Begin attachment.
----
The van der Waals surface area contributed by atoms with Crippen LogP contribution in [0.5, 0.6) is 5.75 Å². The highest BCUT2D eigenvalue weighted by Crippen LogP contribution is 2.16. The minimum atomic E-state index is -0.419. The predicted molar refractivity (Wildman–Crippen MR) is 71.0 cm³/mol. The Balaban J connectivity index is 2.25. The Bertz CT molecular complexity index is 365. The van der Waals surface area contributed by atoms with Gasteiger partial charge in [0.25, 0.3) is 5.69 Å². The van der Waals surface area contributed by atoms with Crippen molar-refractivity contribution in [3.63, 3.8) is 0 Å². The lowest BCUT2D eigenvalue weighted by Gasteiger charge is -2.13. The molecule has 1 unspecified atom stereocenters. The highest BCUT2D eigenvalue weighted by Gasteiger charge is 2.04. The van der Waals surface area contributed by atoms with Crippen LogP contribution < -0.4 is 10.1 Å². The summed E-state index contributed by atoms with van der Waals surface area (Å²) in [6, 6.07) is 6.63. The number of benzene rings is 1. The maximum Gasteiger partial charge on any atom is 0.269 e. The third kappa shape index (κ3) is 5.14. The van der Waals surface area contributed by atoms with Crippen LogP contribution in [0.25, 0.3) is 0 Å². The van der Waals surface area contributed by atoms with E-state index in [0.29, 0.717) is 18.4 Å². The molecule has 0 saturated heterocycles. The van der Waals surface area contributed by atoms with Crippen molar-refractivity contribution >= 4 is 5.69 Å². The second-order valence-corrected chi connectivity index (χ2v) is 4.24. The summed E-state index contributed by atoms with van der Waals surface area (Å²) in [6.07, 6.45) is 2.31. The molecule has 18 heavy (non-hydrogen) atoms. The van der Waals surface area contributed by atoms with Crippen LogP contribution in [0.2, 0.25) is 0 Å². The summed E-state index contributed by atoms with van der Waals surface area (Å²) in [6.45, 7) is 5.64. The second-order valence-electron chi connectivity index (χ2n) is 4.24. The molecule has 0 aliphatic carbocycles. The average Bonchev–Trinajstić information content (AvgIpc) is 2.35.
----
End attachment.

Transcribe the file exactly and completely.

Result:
The van der Waals surface area contributed by atoms with Crippen LogP contribution in [0.5, 0.6) is 5.75 Å². The highest BCUT2D eigenvalue weighted by Crippen LogP contribution is 2.16. The minimum atomic E-state index is -0.419. The predicted molar refractivity (Wildman–Crippen MR) is 71.0 cm³/mol. The Balaban J connectivity index is 2.25. The Bertz CT molecular complexity index is 365. The van der Waals surface area contributed by atoms with Gasteiger partial charge in [0.25, 0.3) is 5.69 Å². The van der Waals surface area contributed by atoms with Crippen molar-refractivity contribution in [3.63, 3.8) is 0 Å². The lowest BCUT2D eigenvalue weighted by Gasteiger charge is -2.13. The molecule has 1 unspecified atom stereocenters. The highest BCUT2D eigenvalue weighted by Gasteiger charge is 2.04. The van der Waals surface area contributed by atoms with Crippen LogP contribution < -0.4 is 10.1 Å². The summed E-state index contributed by atoms with van der Waals surface area (Å²) in [6, 6.07) is 6.63. The number of benzene rings is 1. The maximum Gasteiger partial charge on any atom is 0.269 e. The third kappa shape index (κ3) is 5.14. The van der Waals surface area contributed by atoms with Crippen LogP contribution in [0.25, 0.3) is 0 Å². The van der Waals surface area contributed by atoms with E-state index in [0.29, 0.717) is 18.4 Å². The molecule has 0 saturated heterocycles. The van der Waals surface area contributed by atoms with Crippen molar-refractivity contribution >= 4 is 5.69 Å². The second-order valence-corrected chi connectivity index (χ2v) is 4.24. The summed E-state index contributed by atoms with van der Waals surface area (Å²) in [6.07, 6.45) is 2.31. The molecule has 18 heavy (non-hydrogen) atoms. The van der Waals surface area contributed by atoms with Crippen LogP contribution in [0.2, 0.25) is 0 Å². The summed E-state index contributed by atoms with van der Waals surface area (Å²) in [6.45, 7) is 5.64. The second-order valence-electron chi connectivity index (χ2n) is 4.24. The molecule has 0 aliphatic carbocycles. The average Bonchev–Trinajstić information content (AvgIpc) is 2.35.